The blog I wrote on the problem with the phrase “work-life balance” really struck a chord. It was picked up by the Boulder Daily Camera, and the following week I was stopped on campus and elsewhere around Boulder by people who said they really agreed with me.
It seems I’m not the only one who thinks this way. While on the plane home from New York City last week I was catching up on reading, and happened onto an article in the December 11, 2006 issue of BusinessWeek about Best Buy, called “Smashing the Clock.” The article describes how Best Buy is reshaping the workplace through its ROWE endeavor, or “results-only work environment.” This innovative program “seeks to demolish decades-old business dogma that equates physical presence with productivity.”
With ROWE, there are no fixed schedules; everybody is off the leash. No impression management “hustles” – you are judged for your output and not for the fact that you sit at your desk all day. This is a “post-geographic” office – work is no longer a place where you go, but something you do. Work is “location-agnostic.” The program’s co-founder says ROWE is like “TiVo for your work.” (The article uses some great language I hadn’t heard before; in fact it assigns terminology to the very system of flexibility that worked so well for my husband and I as we were raising our children.)
If you’re a team manager of some type, you may be thinking that this sounds like a total lack of control. But it’s not – there’s a system to this just like any other HR system. You need to build a culture for producing excellent outputs, and you need to have high expectations for people. You need to measure productivity, you need to communicate regularly, and you need to build trust. And, if you’re an unplugged worker, you need to truly share in the responsibility of the organization – you need to communicate, you need to be willing to make personal sacrifices for the job when required, and you need to produce. Period. Basically, unplugged workers need to make themselves essential to the organization.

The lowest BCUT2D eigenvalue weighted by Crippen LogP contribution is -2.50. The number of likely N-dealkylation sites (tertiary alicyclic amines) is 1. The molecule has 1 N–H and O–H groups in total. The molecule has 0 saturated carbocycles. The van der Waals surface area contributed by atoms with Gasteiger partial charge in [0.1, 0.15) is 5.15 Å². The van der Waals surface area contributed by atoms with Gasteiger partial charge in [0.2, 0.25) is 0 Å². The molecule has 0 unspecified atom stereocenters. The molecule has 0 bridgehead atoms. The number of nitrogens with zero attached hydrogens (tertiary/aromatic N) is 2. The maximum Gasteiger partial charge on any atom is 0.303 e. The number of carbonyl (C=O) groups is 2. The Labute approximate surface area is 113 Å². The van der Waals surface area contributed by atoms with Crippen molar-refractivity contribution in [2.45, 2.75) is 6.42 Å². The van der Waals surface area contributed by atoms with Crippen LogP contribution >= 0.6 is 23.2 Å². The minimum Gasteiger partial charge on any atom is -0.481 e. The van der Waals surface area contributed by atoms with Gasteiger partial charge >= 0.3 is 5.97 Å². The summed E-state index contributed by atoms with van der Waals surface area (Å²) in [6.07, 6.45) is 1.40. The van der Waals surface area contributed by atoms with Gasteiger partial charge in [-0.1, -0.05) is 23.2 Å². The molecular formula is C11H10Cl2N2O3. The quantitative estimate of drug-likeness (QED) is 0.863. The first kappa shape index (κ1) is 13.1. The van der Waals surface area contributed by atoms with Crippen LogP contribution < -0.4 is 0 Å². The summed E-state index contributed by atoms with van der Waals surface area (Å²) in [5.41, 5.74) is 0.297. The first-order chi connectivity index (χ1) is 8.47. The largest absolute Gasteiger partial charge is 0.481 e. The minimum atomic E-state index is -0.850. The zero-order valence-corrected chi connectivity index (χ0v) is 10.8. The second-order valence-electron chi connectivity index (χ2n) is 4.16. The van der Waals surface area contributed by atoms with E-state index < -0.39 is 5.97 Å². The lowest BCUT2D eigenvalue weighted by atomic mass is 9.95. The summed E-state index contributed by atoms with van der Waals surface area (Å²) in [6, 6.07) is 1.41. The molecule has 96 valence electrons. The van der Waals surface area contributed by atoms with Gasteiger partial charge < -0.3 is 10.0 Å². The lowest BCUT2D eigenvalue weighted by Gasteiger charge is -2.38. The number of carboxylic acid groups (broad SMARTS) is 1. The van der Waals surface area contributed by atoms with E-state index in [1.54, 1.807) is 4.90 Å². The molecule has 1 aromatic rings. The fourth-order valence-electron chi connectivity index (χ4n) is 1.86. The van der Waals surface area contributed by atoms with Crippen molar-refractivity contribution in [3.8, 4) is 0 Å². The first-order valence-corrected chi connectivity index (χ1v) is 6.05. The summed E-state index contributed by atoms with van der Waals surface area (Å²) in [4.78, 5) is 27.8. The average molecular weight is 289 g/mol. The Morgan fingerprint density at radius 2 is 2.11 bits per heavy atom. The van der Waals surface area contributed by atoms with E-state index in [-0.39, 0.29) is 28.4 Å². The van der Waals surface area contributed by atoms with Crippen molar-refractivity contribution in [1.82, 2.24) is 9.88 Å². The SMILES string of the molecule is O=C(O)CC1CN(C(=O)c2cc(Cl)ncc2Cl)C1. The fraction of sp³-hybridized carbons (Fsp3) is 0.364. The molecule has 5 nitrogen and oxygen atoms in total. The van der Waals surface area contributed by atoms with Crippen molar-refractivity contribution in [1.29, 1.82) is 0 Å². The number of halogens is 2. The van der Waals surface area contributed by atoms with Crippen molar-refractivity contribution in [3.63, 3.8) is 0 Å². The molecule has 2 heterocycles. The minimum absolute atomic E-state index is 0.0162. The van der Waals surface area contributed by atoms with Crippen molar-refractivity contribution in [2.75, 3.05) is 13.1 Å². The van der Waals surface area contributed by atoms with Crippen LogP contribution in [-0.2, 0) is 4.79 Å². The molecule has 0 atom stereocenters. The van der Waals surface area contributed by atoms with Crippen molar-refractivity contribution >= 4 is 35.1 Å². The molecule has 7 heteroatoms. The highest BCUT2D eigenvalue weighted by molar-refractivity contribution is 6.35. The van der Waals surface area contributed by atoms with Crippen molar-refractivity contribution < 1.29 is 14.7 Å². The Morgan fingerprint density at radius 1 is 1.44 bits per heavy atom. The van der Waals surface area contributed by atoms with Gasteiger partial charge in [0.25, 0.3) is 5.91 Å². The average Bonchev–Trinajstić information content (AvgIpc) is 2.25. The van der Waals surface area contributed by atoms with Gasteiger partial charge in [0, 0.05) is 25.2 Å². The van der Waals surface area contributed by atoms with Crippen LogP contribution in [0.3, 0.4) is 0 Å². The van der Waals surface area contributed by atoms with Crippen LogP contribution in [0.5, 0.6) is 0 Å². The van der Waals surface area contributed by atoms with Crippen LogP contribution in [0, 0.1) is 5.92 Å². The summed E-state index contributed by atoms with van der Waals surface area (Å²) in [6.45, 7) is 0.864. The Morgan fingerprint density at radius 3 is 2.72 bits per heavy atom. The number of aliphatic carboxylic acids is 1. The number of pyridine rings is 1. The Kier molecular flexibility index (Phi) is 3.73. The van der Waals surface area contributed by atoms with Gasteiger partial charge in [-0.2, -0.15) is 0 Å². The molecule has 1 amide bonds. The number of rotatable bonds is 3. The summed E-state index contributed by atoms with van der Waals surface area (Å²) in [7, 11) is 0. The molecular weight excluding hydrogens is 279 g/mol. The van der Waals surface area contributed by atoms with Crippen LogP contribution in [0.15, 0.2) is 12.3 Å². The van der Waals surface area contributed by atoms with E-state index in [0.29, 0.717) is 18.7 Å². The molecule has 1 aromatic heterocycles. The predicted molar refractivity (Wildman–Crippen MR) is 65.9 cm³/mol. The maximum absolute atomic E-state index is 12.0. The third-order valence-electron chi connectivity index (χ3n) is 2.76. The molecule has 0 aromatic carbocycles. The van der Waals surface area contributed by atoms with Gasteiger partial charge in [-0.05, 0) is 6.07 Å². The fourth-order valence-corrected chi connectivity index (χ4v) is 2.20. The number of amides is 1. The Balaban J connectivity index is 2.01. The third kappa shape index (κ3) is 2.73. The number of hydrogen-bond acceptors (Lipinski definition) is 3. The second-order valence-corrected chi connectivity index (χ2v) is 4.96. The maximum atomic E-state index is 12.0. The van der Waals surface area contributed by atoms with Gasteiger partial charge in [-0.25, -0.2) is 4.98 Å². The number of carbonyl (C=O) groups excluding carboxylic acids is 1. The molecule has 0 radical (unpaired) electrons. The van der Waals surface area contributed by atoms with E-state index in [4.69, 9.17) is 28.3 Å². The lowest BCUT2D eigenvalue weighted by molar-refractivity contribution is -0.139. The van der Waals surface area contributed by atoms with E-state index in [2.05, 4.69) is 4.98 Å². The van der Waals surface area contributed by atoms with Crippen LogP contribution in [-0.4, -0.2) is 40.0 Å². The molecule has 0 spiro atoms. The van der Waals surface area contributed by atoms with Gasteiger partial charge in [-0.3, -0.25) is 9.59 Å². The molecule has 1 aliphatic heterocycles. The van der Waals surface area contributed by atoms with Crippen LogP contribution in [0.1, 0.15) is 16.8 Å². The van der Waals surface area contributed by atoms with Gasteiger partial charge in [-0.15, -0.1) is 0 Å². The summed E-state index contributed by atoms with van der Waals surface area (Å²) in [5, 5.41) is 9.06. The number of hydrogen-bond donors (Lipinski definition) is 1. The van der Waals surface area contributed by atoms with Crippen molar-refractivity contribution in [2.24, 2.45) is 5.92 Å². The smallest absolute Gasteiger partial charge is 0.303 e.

So what happened when Best Buy allowed staff to work wherever and whenever they want? The article says that the average rise in worker productivity since the program went into effect is 35 percent. And voluntary turnover since 2005 for their three divisions was greatly reduced: (dot-com, down 90 percent; logistics, down 52 percent; and sourcing, down 75 percent.)
Sounds worthwhile to me!
Lucy Sanders is CEO and Co-founder of NCWIT.